Ricky Stenhouse Jr., visits the Valvoline NextGen Pit Stop to share his excitement about his team’s decision to run Valvoline NextGen technology in all of their Sprint Cup and Nationwide cars this season.
Race fans take in the pop-up Valvoline NextGen projection billboards all around town during the Daytona 500.
Congrats again to our friends at Valvoline and kudos to Roush Fenway Racing for earning their 300th NASCAR victory!
Last night’s Daytona 500 likely did more to further interest in the sport of NASCAR than any race that came before. This race had it all – early controversy, chippy driving, a pyrotechnic explosion of jet fuel, a two hour delay that featured miraculous track repair work, an explosion of social media interest and if all that wasn’t enough, a little bit of free, overtime NASCAR.
What a spectacle. What a way to recruit new fans to the sport. Pushing the race to a prime time platform was a stroke of genius. During the red flag, the anticipation that built up for those last 40 laps was palatable.
I really do see this as the moment when NASCAR crossed over to the mainstream sports consciousness. Listening to sports talk radio this morning, I heard Jim Rome say, “Damnit, we’re talkin’ NASCAR whether you like it or not.”
This isn’t to say that NASCAR didn’t have a massive following before last night. Of course it did. But on a night when there was no basketball, no football, no baseball, no other major sport competing for eyeballs, the wild, unpredictable race in Daytona won over new NASCAR fans in droves.
Fox’s rain-delayed broadcast of the Daytona 500 brought in 14.2 million viewers. The network finished ahead on Monday night, drawing in viewers away from regular programming on NBC, CBS, and ABC.
After Juan Pablo Montoya crashed into jet dryer containing 200 gallons of jet fuel, the race was delayed for a full two hours as NASCAR cleanup crews used Tide detergent and a bunch of other stuff to fix the damaged track. During this red flag pause, drivers started getting out of their cars and hanging out.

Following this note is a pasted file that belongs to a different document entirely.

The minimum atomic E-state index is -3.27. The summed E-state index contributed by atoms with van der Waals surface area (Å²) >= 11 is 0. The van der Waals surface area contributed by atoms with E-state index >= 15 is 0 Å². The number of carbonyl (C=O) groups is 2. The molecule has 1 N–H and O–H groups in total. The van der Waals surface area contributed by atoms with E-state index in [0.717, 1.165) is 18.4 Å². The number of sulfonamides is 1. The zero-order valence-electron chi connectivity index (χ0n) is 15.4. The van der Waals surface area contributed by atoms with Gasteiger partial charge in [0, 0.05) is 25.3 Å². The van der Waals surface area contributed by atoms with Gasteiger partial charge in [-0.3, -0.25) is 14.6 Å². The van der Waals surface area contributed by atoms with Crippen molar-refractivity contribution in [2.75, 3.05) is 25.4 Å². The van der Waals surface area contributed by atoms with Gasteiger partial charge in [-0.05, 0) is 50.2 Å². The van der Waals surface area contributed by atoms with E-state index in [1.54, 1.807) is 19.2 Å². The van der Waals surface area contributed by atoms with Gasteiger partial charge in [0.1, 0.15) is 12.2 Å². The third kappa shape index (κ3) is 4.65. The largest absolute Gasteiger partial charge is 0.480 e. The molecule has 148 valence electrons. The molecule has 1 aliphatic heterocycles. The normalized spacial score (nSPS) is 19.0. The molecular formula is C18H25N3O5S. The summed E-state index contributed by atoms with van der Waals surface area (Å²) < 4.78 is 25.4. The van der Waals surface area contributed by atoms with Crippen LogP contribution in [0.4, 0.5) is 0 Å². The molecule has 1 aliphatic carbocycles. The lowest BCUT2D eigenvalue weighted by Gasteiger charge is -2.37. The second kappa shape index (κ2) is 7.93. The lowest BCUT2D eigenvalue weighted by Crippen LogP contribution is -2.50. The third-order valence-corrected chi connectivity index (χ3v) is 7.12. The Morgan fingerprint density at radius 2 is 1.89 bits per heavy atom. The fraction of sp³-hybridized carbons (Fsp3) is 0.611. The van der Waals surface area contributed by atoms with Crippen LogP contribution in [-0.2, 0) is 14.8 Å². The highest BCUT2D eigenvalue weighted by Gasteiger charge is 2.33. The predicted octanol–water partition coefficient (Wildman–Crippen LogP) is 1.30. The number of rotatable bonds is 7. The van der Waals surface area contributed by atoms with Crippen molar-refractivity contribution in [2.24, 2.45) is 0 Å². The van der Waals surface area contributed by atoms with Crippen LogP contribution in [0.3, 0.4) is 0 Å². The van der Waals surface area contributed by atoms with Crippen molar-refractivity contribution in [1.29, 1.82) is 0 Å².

One driver, Brad Keselowski, started tweeting like crazy. He actually took a photo of the Montoya crash from his car while driving on the track. He tweeted the photo, became a topic of conversation, and used the red flag delay to generate over 100,000 new followers on Twitter. Keselowski ended up crashing out after the restart, but he sure did a lot to promote himself and the sport while other NASCAR drivers were standing around waiting to get back into the action.
Jeff Burton, our driver in the Daytona 500 Blogger Challenge ran well the whole night. He led for 24 laps and finished in fifth place. We’ll have some JB autographed merchandise to give away soon, so make sure you keep an eye on that for your chance to win.
Matt Kenseth beat out Dale Earnhardt Jr and fellow Roush Fenway teammate Greg Biffle to win his second Daytona 500. The race ended with a green and white checked flag and two extra overtime laps. It was a fitting end to a crazy night of racing.
Congrats to Kenseth, Roush Fenway, Valvoline and The Smoking Jacket, who had Kenseth in the Daytona 500 Blogger Challenge. Make sure to tune in to Fox next week as the NASCAR season rolls on at the Phoenix International Raceway.
I went to my first NASCAR race last year and I totally got into the sport. I mean these guys are in pressure cooker situations traveling at speeds close to 200 MPH for hours at a time. The amount of preparation that goes into each race is crazy. And the communication that takes place on race day between drivers, crew chiefs and pit crews is something that I never really understood. It’s just fun to watch and even more impressive to see in person.
The NASCAR season kicks off this Sunday, Feb. 26 at 1pm with the Daytona 500 on FOX and we’re happy to be partnering up with NASCAR to celebrate the launch of the new season. MANjr is participating in the Daytona 500 Blogger Challenge this year. Basically, a bunch of blogs are getting assigned top drivers who will compete in the Daytona 500 this weekend. The driver with the best finish will deliver an all expense paid trip to the Sprint All Star Race in Charlotte, N.C. on May 19 for the participating blog and a lucky reader!
The drivers for the Daytona 500 Blogger Challenge were chosen at random and we got the Mayor, aka JB, aka Jeff Burton! JB’s appeared in 619 races during a NASCAR Sprint Cup Series career that has spanned almost 20 years. The 44 year old driver has collected $77 million over his NASCAR career.
We had a good chat with JB last week. We talked about his expectations for the 2012 season, his new crew chief, what he thinks of the new two-car tandem racing rule changes, NASCAR and social media, Danica Patrick and a whole lot more. Here’s the interview:
CS: So as a NASCAR driver how do you turn off that killer racing instinct when you’re just driving around town, like going to the grocery store or taking your family out to dinner?
JB: (laughs) You know, driving a racecar is no different from driving a street car. The competition just isn’t there. The point of driving a racecar isn’t just about going fast. It’s about competition, and you don’t necessarily have somebody pushing you on the highway. Every now and again you do, you just have to ignore them.
CS: But do you feel a constant need to pass people on the freeway?
JB: I just stay the hell away from them. I’ve learned that most people don’t know how to drive.